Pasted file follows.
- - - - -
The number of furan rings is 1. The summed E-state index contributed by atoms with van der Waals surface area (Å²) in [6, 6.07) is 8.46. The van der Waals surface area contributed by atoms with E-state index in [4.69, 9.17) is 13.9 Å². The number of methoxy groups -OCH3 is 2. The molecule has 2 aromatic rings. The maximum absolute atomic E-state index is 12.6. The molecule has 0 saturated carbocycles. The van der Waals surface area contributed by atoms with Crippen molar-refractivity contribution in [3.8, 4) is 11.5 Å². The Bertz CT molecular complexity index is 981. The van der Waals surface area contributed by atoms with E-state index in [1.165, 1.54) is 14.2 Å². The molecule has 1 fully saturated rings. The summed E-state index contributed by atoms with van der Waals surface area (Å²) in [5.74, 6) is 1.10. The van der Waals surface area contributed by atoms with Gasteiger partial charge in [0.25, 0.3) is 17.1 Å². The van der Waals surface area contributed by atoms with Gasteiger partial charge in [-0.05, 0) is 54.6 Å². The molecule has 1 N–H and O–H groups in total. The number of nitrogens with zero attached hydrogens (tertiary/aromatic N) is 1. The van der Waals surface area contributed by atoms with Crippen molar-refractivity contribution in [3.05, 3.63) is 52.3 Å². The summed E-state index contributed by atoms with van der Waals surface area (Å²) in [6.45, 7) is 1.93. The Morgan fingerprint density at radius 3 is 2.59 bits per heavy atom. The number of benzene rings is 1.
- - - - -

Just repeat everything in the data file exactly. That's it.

The number of furan rings is 1. The summed E-state index contributed by atoms with van der Waals surface area (Å²) in [6, 6.07) is 8.46. The van der Waals surface area contributed by atoms with E-state index in [4.69, 9.17) is 13.9 Å². The number of methoxy groups -OCH3 is 2. The molecule has 2 aromatic rings. The maximum absolute atomic E-state index is 12.6. The molecule has 0 saturated carbocycles. The van der Waals surface area contributed by atoms with Crippen molar-refractivity contribution in [3.8, 4) is 11.5 Å². The Bertz CT molecular complexity index is 981. The van der Waals surface area contributed by atoms with E-state index in [1.165, 1.54) is 14.2 Å². The molecule has 1 fully saturated rings. The summed E-state index contributed by atoms with van der Waals surface area (Å²) in [5.74, 6) is 1.10. The van der Waals surface area contributed by atoms with Gasteiger partial charge in [0.25, 0.3) is 17.1 Å². The van der Waals surface area contributed by atoms with Gasteiger partial charge in [-0.05, 0) is 54.6 Å². The molecule has 1 N–H and O–H groups in total. The number of nitrogens with zero attached hydrogens (tertiary/aromatic N) is 1. The van der Waals surface area contributed by atoms with Crippen molar-refractivity contribution in [3.05, 3.63) is 52.3 Å². The summed E-state index contributed by atoms with van der Waals surface area (Å²) in [6.45, 7) is 1.93. The Morgan fingerprint density at radius 3 is 2.59 bits per heavy atom. The number of benzene rings is 1.